There was a specific brand that permeated my adolescence and early twenties that was cooler than cool.  It’s not a stretch to say that it played a big part in informing my career choice of communications, all while keeping my skin well moisturised without using products tested on animals. The brand was headed up by a formidable, pure dynamo of a woman that all the girls in my Year 12 cohort wanted to be when we grew up. They used marketing campaigns that compelled us to protect the planet, support community fair trade, defend human rights, support rights for women and remove blackheads. Can I get a hell yeah?

A decade or two passed, and imagine my dismay when walking past one of their stores with my cherubs to see an image bigger than my house of a naked man hiding his bits with a bar of (glycerine cruelty-free) soap. There can be no denying the model was sporting an admirable set of abs, but explicit exploitation, sexualised images and objectification were a considerable disconnect from the brand’s former, long term focus on unshakable ethics. 

Sex sells; there’s nothing new about that. But it doesn’t have to, and for the vast majority of brands and businesses, it’s inappropriate, unnecessary and unacceptable to buy in to the increasing overexposure of sexual advertising.

Business values and brand personality lie at the core of communications. It’s one of the first questions I ask clients at the start of a new project and the two inform each other. If a business values are grace and discipline and temperance then it’s highly unlikely (and molto difficult to implement) to have a brand personality that is cheeky and irreverent. 

As a communications specialist, one of my major goals whilst working with clients is to ensure their communications reflect their values. 

I look objectively at clients’ communications, specifically how they look from the outside. I assess everything against the values of the business, from event promotion, blog posts, websites, email campaigns and social media. Are the messages confusing? Do they align to the business vision? Do they inspire or offend the business target audiences?

Health and fitness businesses are often (unfortunately, and no doubt unintentionally) great examples of a disconnect between values and branding. Health and fitness often have the values of empowerment, motivation, strength and community. Let’s add welcoming, professional and inclusivity into the values mix. Step into the physical space of the business, and no doubt those values are on display via the staff, the equipment and the programming. However, take a peek at their Facebook page, or the posts on their website. I’ll bet my bottom dollar that the content is at best male-centric, and at worst blatantly sexist. A lot of content I see is demeaning and irritating, and I’m not impartial to sending a quiet PM to businesses to clean up their posts and stop offending their broader audience.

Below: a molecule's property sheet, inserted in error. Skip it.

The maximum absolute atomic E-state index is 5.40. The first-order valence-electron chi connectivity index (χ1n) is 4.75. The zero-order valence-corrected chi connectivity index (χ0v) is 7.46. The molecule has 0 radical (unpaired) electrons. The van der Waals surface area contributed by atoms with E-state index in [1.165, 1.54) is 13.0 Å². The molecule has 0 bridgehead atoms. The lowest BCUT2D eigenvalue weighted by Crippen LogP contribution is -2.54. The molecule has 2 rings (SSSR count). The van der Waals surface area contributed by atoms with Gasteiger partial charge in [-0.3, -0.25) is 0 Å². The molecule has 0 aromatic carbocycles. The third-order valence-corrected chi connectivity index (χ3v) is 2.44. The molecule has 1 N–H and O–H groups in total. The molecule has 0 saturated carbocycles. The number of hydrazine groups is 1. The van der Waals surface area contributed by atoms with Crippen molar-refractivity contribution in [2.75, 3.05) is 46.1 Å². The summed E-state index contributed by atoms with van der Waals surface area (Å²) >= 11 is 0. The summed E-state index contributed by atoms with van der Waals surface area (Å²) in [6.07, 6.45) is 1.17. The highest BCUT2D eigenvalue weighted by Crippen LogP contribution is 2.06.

Communications messages can either enhance or detract. They can support or demolish a brand, and I love the part of my work that ensures communications efforts stay bang on brand whilst hitting the right targets, confirming that the way a business looks on the outside matches its goals and values. I work with businesses to ensure their branding remains unambiguous and their communications methods reflect the nuances and ethos of the business. We use targeted communications tactics to make sure their marketing efforts hit the right people with the right messages, and we work hard to avoid the negative stereotypes, branding and messaging that some businesses simply can’t seem to escape.

If you’d like an objective set of eyes to look over your communications, get in touch. I’ll help you cover up those rippling abdominals.

Tell me, are your communications bang on brand?

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This is a post in my Communications Toolkit series. Each month, I share insights, hints and tips from my communications bag of tricks. I’ll show you how to rock communications, tactics to communications glory and how to use communications and PR to solve your business marketing problems. If there’s something specific you’d like to know, please shoot me an email or give me a buzz, and I’ll do my best to help, or address it in an upcoming blog post or on my social media platforms.